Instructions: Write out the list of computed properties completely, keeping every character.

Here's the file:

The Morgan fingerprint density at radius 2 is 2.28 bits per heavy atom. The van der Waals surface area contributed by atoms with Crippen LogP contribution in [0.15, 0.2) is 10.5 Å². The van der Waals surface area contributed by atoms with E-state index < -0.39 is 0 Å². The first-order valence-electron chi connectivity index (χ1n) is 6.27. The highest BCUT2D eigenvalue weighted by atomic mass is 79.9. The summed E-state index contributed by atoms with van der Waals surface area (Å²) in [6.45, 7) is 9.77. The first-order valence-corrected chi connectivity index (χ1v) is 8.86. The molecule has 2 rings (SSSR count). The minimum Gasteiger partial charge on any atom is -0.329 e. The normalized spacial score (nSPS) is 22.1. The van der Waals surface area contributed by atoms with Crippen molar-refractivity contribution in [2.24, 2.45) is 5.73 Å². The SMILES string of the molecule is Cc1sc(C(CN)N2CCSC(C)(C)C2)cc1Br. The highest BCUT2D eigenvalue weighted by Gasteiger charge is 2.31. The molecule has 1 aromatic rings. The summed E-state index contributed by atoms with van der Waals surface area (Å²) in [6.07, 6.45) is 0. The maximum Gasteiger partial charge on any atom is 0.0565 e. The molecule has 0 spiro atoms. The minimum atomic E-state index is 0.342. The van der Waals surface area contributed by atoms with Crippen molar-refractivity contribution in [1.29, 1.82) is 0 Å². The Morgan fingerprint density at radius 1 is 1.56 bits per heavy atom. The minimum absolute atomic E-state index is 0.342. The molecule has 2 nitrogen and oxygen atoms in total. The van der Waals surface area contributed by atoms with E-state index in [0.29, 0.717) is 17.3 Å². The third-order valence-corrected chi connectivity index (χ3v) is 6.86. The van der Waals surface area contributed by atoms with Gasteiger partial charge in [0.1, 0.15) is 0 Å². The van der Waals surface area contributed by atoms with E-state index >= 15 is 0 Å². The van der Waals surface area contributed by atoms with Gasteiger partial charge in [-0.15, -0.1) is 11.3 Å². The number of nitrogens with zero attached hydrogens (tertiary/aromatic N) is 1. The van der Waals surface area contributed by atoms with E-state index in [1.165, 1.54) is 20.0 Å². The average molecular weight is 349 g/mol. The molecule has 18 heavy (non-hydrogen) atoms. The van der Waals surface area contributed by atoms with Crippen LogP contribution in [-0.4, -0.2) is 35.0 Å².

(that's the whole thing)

The Morgan fingerprint density at radius 2 is 2.28 bits per heavy atom. The van der Waals surface area contributed by atoms with Crippen LogP contribution in [0.15, 0.2) is 10.5 Å². The van der Waals surface area contributed by atoms with E-state index < -0.39 is 0 Å². The first-order valence-electron chi connectivity index (χ1n) is 6.27. The highest BCUT2D eigenvalue weighted by atomic mass is 79.9. The summed E-state index contributed by atoms with van der Waals surface area (Å²) in [6.45, 7) is 9.77. The first-order valence-corrected chi connectivity index (χ1v) is 8.86. The molecule has 2 rings (SSSR count). The minimum Gasteiger partial charge on any atom is -0.329 e. The normalized spacial score (nSPS) is 22.1. The van der Waals surface area contributed by atoms with Crippen molar-refractivity contribution in [2.24, 2.45) is 5.73 Å². The SMILES string of the molecule is Cc1sc(C(CN)N2CCSC(C)(C)C2)cc1Br. The highest BCUT2D eigenvalue weighted by Gasteiger charge is 2.31. The molecule has 1 aromatic rings. The summed E-state index contributed by atoms with van der Waals surface area (Å²) in [6.07, 6.45) is 0. The maximum Gasteiger partial charge on any atom is 0.0565 e. The molecule has 0 spiro atoms. The minimum atomic E-state index is 0.342. The van der Waals surface area contributed by atoms with Crippen molar-refractivity contribution in [1.29, 1.82) is 0 Å². The Morgan fingerprint density at radius 1 is 1.56 bits per heavy atom. The minimum absolute atomic E-state index is 0.342. The molecule has 2 nitrogen and oxygen atoms in total. The van der Waals surface area contributed by atoms with E-state index in [0.29, 0.717) is 17.3 Å². The third-order valence-corrected chi connectivity index (χ3v) is 6.86. The van der Waals surface area contributed by atoms with Gasteiger partial charge in [0.1, 0.15) is 0 Å². The van der Waals surface area contributed by atoms with E-state index >= 15 is 0 Å². The van der Waals surface area contributed by atoms with Gasteiger partial charge in [-0.15, -0.1) is 11.3 Å². The number of nitrogens with zero attached hydrogens (tertiary/aromatic N) is 1. The van der Waals surface area contributed by atoms with E-state index in [1.165, 1.54) is 20.0 Å². The average molecular weight is 349 g/mol. The molecule has 18 heavy (non-hydrogen) atoms. The van der Waals surface area contributed by atoms with Crippen LogP contribution in [-0.4, -0.2) is 35.0 Å².